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Wearing a bulky version of La Forge’s visor from “Star Trek,” a man pinches and pulls the air in front of him; behind the lens of his futuristic goggles, reality is altered.
University of Houston mechanical engineering senior Evan James is developing software for a device that creates an immersive augmented reality experience. The Microsoft HoloLens can be used to aid engineers in visualizing and interacting with their ideas in three-dimensional space.
“HoloLens is the true and most superior first-generation mixed-reality device that projects for a user a layer of relevant information on top of the physical objects or environment,” said computer science research assistant professor Chang H. Yun.
The technology enables the wearer to see holographic versions of objects or people and view them from all angles as if they were in the same room.
“As a mechanical engineer, it’s all about developing technology that can help our work process,” James said. “So, what I’ve built is a holographic topographical map of the Gulf of Mexico to visualize where the oil pockets are.”
James is no stranger to getting creative with technology; his creative insights were recognized after making it to the finals in the U.S. Microsoft Imagine Cup 2015. Windows Insiders, a select group of developers given the first opportunity to experiment with new Microsoft technology, invited James to be a member.
Once approved, James received a developer edition of the Microsoft HoloLens in order to begin designing applications to see the technological world in a whole new dimension.
Though James uses the wearable computer to generate three-dimensional models of the ocean floor, he says the applications of this technology are limitless.
“Right now, the field is taking off,” said second-year doctorate student Daniel Biediger, who researches augmented reality for visualization, education, simulation and training. “There are many projects that involve construction, planning, medicine, data visualization and even games. It’s much more natural to interact with higher-dimensional data in higher dimensions.”
James said the HoloLens could prove to be useful in providing a three-dimensional full-size blueprint, which contractors could build on top of to ensure precision construction. Holograms could help medical students understand how the human body works by zooming in on specific organs to observe their function.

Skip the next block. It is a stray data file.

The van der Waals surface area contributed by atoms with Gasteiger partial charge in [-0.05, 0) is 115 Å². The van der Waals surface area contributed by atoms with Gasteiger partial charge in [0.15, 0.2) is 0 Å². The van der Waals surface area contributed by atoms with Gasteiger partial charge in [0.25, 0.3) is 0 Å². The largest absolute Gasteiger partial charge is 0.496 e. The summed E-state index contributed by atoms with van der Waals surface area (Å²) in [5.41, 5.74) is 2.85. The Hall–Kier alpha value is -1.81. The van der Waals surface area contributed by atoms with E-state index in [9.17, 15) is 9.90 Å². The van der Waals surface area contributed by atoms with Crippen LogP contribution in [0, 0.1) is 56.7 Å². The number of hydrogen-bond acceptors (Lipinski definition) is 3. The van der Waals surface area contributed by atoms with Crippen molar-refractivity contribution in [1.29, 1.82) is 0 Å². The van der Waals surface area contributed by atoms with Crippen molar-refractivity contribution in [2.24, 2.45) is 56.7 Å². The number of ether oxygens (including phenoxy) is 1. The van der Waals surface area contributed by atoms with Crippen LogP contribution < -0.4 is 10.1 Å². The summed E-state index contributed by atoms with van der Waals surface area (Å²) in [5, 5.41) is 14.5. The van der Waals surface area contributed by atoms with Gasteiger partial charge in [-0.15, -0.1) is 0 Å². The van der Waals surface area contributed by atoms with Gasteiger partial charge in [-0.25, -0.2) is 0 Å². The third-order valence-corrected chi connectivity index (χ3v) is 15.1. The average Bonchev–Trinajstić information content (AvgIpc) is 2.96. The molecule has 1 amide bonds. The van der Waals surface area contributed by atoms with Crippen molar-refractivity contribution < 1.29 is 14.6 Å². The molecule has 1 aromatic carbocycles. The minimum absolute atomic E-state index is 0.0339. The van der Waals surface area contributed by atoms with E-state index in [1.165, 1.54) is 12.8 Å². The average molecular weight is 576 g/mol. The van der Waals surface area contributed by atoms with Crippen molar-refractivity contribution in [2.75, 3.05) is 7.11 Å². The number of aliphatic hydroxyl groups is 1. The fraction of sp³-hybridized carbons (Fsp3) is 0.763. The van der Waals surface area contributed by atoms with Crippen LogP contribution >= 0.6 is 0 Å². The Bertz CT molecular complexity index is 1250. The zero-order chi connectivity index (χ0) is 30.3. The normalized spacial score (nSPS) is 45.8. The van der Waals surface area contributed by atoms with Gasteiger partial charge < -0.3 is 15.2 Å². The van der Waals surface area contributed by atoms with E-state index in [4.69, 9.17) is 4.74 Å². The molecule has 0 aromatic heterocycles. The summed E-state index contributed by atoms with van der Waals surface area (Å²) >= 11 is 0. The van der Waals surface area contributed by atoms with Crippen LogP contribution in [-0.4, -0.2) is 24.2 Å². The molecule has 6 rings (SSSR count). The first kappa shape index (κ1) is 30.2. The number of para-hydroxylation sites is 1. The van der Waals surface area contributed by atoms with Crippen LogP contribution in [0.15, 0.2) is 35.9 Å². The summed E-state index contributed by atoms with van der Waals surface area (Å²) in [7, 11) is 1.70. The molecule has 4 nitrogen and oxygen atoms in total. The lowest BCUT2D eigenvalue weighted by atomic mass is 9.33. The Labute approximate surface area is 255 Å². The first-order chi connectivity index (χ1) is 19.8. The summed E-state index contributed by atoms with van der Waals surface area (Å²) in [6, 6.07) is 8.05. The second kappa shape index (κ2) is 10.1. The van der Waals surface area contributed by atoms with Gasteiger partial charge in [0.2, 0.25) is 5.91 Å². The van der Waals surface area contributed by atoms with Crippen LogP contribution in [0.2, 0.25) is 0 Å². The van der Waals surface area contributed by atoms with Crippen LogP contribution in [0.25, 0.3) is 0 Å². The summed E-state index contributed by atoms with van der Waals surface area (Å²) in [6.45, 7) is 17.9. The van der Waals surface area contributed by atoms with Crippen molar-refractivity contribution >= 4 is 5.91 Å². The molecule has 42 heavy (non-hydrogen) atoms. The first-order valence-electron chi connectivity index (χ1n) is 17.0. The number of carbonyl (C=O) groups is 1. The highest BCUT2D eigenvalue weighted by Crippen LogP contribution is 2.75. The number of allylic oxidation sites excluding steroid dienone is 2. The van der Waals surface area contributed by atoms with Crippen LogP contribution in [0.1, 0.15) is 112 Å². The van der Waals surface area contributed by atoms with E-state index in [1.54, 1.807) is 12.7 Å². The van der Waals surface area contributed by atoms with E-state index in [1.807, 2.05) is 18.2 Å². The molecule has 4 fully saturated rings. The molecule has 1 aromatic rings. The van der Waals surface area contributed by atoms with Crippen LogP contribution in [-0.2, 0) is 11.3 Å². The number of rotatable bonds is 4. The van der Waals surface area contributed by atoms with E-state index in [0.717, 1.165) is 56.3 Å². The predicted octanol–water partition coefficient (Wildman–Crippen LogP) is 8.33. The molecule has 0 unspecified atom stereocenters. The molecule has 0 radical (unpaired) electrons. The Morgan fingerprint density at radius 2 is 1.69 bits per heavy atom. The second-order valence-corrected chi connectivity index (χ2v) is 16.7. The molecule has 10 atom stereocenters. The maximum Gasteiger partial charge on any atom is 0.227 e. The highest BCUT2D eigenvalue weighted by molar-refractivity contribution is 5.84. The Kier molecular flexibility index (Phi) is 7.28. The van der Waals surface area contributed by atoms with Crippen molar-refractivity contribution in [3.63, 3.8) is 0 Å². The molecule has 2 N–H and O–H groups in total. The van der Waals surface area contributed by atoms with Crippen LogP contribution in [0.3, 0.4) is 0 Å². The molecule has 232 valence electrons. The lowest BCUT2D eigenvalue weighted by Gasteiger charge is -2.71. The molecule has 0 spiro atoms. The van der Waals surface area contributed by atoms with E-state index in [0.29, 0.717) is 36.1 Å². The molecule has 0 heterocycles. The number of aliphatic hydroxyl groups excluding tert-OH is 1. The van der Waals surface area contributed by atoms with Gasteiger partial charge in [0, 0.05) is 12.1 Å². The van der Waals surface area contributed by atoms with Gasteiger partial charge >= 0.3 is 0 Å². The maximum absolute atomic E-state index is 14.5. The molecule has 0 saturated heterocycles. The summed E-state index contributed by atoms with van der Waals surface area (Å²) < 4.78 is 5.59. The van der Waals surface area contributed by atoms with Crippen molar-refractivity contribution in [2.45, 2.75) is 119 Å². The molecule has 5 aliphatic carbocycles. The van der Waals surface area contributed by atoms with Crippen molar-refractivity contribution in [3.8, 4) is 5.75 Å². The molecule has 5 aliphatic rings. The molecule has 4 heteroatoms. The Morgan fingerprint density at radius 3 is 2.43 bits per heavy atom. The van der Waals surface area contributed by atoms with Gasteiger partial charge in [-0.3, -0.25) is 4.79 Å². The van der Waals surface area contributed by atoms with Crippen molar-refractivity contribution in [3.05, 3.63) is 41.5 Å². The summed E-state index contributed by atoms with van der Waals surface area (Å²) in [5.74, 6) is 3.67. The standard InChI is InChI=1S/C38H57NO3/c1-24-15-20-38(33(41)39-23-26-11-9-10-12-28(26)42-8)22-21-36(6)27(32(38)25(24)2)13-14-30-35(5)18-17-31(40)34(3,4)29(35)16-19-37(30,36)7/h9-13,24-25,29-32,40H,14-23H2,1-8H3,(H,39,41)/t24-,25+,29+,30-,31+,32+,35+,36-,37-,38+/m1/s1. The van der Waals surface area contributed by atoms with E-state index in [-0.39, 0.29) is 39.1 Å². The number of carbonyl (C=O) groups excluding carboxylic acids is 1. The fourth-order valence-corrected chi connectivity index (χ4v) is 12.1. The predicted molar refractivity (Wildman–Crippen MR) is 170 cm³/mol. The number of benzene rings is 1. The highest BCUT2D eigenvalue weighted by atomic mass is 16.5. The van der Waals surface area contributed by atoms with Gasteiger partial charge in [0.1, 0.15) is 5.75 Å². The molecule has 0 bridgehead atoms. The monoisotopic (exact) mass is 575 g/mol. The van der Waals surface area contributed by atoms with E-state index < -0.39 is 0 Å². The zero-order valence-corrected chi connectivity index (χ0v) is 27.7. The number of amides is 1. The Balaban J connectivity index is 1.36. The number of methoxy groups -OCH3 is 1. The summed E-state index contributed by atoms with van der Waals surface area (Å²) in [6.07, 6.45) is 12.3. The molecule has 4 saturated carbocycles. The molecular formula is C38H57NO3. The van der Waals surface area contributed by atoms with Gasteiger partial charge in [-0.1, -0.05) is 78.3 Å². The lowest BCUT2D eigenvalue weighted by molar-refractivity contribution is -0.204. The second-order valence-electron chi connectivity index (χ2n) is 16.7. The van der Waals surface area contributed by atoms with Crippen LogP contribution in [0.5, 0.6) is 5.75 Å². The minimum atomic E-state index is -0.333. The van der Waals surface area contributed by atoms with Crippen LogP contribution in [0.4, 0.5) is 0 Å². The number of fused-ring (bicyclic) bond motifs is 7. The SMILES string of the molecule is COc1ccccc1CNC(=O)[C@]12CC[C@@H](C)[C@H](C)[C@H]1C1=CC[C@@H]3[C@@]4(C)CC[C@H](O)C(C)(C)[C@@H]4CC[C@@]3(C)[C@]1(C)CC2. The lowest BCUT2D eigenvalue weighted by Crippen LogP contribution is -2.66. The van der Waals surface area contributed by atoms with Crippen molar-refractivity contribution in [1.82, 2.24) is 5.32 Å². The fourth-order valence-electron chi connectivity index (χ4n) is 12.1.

The technology could even host a game that scans the room and layers virtual walls and objects on top of the real world to create an immersive augmented-reality video game.
Virtual holograms could also revolutionize the way people live their daily lives.
“Unlike watching TV, which requires you to sit or stand in front of the device, or talking on the phone, which requires you to hold the device to your ear, this technology requires no specific posture,” said James. “Your hands are completely free and you’re not required to sit down; you can look at the data while you’re working on something else.”
James imagines a world where someone wearing a HoloLens, which is controlled either by in-air hand motions or voice commands, can pull up the user manual while they’re fixing their car, or have a recipe from a cookbook in their field of vision while they’re trying to prepare a new meal.
With his military background, James envisions a future in which he can communicate with his loved ones while overseas via ‘holoportation’. By fitting a room with special cameras, he would be able to see the holographic form of his mother and children using the HoloLens as a viewing device.
While they haven’t had any takers in the big oil world, they have piqued the interest of a drill bit company. In the meantime, James develops other apps that utilize this holographic capability. In the not-so-distant future, mixed reality could become a part of the everyday experience for the American household, Yun said.
“You can make a lot of stuff with this technology,” James said. “It’s the imagination that comes first. Everybody who created something started with a great imagination.”